“Look at that,” he says of the wedge-shaped hunk of brisket, its thick point laden with fat and from which he’ll make little melt-in-the-mouth nuggets called burnt ends. “Now I got a woman / She lives across town / She’s good to me,” he sings. “Oh yeah, I like this.” He cuts off the point and cubes it. “Oh, yeah. ‘I got a woman / She’s good to me.’” He seems to know no more than the first line of the Ray Charles song and is gleefully foggy on even that. He adds a secret ingredient to the pan, sauces it, tosses it, then back out it goes into the pit.

Back in the RV, Tuffy slices the flat of the brisket. “Wow! Hot.” He brushes each piece with sauce, does a little dance. “Oh, yeah.” He tells Kendall, “I’m gonna go get the burnt ends while you decide which [cut of brisket] we’re going to turn in.”

When he returns, Tuffy places a few of the burnt ends onto the parsley. Kendall samples some from the pan.

“How’s that?” Tuffy asks him.

“Tastes pretty yummy to me.”

Tuffy does a double take. “He never says ‘yummy.’”

Johnny Trigg strolls by the doorway. “They don’t like the burnt ends down there,” he advises.

Box assembled, box turned in. Tuffy collapses into a camp chair near a table laden with the most sublime—and satisfying—leftovers ever.

“Competition barbeque is not barbeque I want to eat a whole big plate of,” explains Tuffy. “It’s rich. We’re trying to get one great bite. We’re trying to give you one bite to where, when you go to put your score down, you’re going to write a ‘9.’”

Nine. Nine, nine, nine.

The afternoon slows, and people either sit looking stunned or begin packing up, passing the time until the 5 p.m. awards ceremony.

“We all hate awards,” says Tuffy, referring to the ceremony. “We all hate them. Either we’re gonna walk out of here happy, or we’re gonna walk out of here beaten down.”

By 5, the teams are gathered at the mainstage, many in matching team garb. Sandy Fulton, tourism director for Wicomico County and organizer of the contest, mounts the stage and, after some brief opening remarks, gets to the awards quickly, starting with the auxiliary contests. A Virginia team, the Springfield-based Virginia BBQ Pirates, takes the Perdue, which had 68 entrants. Pirate Christy Adams is flustered and happy as she approaches the stage with husband Tom. “Dammit, Tuffy,” grumps Johnny, “we tied for second! Along with 67 others!”

For the four meat categories, the top 10 competitors’ names will be called. Six through 10th places get medals; fifth and better get trophies and prize money, $1,000 for first place. Sandy starts with brisket. Cool Smoke takes 10th. When Tuffy returns to his seat, he leans over and asks Johnny, “That’s the kiss-your-sister award, isn’t it?”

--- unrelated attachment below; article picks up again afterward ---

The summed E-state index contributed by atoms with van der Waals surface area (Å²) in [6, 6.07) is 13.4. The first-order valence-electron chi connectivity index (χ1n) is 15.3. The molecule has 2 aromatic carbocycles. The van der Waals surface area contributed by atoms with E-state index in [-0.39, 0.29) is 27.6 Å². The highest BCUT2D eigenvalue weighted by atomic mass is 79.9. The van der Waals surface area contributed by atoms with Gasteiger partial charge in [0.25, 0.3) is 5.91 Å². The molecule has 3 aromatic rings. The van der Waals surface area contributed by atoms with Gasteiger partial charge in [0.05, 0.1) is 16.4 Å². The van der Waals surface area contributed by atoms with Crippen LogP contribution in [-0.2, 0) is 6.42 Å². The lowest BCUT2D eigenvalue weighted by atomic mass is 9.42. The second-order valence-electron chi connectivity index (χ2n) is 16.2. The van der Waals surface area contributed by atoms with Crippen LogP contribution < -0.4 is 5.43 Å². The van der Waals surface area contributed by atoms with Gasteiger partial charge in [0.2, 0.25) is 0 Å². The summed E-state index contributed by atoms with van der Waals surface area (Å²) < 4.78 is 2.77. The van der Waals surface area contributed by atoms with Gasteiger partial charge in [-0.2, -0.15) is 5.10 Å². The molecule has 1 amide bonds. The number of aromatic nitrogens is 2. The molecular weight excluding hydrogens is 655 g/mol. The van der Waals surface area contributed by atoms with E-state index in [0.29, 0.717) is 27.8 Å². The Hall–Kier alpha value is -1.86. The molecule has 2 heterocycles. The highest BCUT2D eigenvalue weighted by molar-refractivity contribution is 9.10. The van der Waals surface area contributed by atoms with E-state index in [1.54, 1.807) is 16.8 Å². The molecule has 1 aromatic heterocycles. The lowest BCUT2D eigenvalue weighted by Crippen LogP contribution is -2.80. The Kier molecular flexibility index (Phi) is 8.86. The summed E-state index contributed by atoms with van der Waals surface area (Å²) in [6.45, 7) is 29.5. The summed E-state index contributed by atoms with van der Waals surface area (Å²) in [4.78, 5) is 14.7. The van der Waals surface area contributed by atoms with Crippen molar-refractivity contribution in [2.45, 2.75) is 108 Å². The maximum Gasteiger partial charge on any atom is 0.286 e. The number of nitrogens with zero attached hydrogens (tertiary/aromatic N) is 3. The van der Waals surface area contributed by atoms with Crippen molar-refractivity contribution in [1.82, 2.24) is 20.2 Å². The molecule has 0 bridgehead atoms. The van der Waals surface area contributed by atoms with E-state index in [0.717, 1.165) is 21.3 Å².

“Naw,” says Johnny. “Sixth is the kiss-your-sister award.”

“Sixth place,” says Sandy, “Smokin’ Triggers.”

The Virginia BBQ Pirates take first in ribs, and Christy looks like she might faint—a reasonable reaction as this is only the Pirates’ third competition.

The BBQ Guru, whose team members returned and cooked once Shotgun Fred stabilized enough to shoo them back, wins the pork category. The applause, generally raucous with goodwill anyway, is loud and long.

Smokin’ Triggers gets called once more, for a second-place finish in chicken—Tuffy’s prediction was almost spot-on.

Cool Smoke never gets called again. Tuffy and Johnny start talking about who’s looking good for Grand Champion and Reserve Grand Champion, first and second overall.

When the moment comes, it’s first-timers (and Virginians) Stoddard and Brown who take the stage to accept the Grand Champion trophy.

Afterward, Andy Stoddard and Brett Brown can’t move, surrounded by back-slapping well-wishers. “Good job, guys,” says Tuffy, smiling.

Dizzy Pig’s Chris Capell, with a sixth in ribs and 15th overall (“I’ll take that!”) is effusive. “Brett, way to go, bud. In this crowd, that’s awesome. Highly awesome.”

“We kind of figured we’d be working the bugs out,” Andy says later. “But there were no bugs.”

“At least they stayed away,” laughs Brett, who later says he was struck by “the absolute joy I saw on people’s faces—directed at me. I haven’t had that happen to me since my wedding. People are really that generous.”

Tuffy’s score sheet reads all 7s to 9s, consistent across the board, which is why he ends up in fifth place overall, even after the absence of his name in the ceremony. Johnny Trigg is right behind Cool Smoke, at sixth. In fact, four of the Virginia teams appear among the overall top 10: Stoddard and Brown, then ACME Brothers (a Northern Virginia crew led by Scott Cocherell) at third, Cool Smoke at fifth and the Virginia BBQ Pirates at seventh.

“Look out, North Carolina,” says Brett Brown. “Virginia’s coming!”

And then all the contestants go home. Or to a hotel—some have long drives to New Jersey, Boston, Tennessee. Or to the next contest, in another state. Tuffy’s got five hours to Richmond ahead of him. Johnny Trigg will win his next competition, the Best Buckin’ Bull BBQ, in Athens, Alabama, the following weekend. A week later, Cool Smoke will win too, and then again the next week, then take 6th in a 220-teamer in Kansas City, then another first, then another—at press time, that’s five grand championships and one reserve so far for 2008.

He might just pull Team of the Year again. Just a few more great bites. And many more miles.

christine ennulat
Virginia Living’s Associate Editor